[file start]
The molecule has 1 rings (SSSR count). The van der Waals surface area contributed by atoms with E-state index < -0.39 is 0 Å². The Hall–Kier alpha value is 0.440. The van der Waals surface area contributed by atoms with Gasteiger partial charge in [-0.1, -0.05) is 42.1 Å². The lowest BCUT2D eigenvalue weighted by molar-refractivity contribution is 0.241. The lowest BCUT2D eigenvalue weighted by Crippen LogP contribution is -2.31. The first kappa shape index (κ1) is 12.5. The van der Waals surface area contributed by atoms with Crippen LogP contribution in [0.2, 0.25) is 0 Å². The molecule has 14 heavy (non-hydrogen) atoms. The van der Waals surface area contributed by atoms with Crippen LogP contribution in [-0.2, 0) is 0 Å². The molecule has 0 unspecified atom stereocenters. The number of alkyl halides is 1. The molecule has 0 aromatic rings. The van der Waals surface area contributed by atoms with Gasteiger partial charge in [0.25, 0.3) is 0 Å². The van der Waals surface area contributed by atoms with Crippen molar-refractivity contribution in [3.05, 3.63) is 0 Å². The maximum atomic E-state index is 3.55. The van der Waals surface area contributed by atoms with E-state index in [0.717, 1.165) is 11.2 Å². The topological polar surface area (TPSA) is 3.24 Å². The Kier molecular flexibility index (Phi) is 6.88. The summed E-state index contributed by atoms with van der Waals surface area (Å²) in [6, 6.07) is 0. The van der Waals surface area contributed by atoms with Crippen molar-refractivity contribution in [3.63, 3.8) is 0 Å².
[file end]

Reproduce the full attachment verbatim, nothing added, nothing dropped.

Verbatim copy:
The molecule has 1 rings (SSSR count). The van der Waals surface area contributed by atoms with E-state index < -0.39 is 0 Å². The Hall–Kier alpha value is 0.440. The van der Waals surface area contributed by atoms with Gasteiger partial charge in [-0.1, -0.05) is 42.1 Å². The lowest BCUT2D eigenvalue weighted by molar-refractivity contribution is 0.241. The lowest BCUT2D eigenvalue weighted by Crippen LogP contribution is -2.31. The first kappa shape index (κ1) is 12.5. The van der Waals surface area contributed by atoms with Crippen LogP contribution in [0.2, 0.25) is 0 Å². The molecule has 14 heavy (non-hydrogen) atoms. The van der Waals surface area contributed by atoms with Crippen LogP contribution in [-0.2, 0) is 0 Å². The molecule has 0 unspecified atom stereocenters. The number of alkyl halides is 1. The molecule has 0 aromatic rings. The van der Waals surface area contributed by atoms with Gasteiger partial charge in [0.25, 0.3) is 0 Å². The van der Waals surface area contributed by atoms with Crippen molar-refractivity contribution in [3.05, 3.63) is 0 Å². The maximum atomic E-state index is 3.55. The van der Waals surface area contributed by atoms with E-state index in [0.717, 1.165) is 11.2 Å². The topological polar surface area (TPSA) is 3.24 Å². The Kier molecular flexibility index (Phi) is 6.88. The summed E-state index contributed by atoms with van der Waals surface area (Å²) in [6, 6.07) is 0. The van der Waals surface area contributed by atoms with Crippen molar-refractivity contribution in [3.63, 3.8) is 0 Å².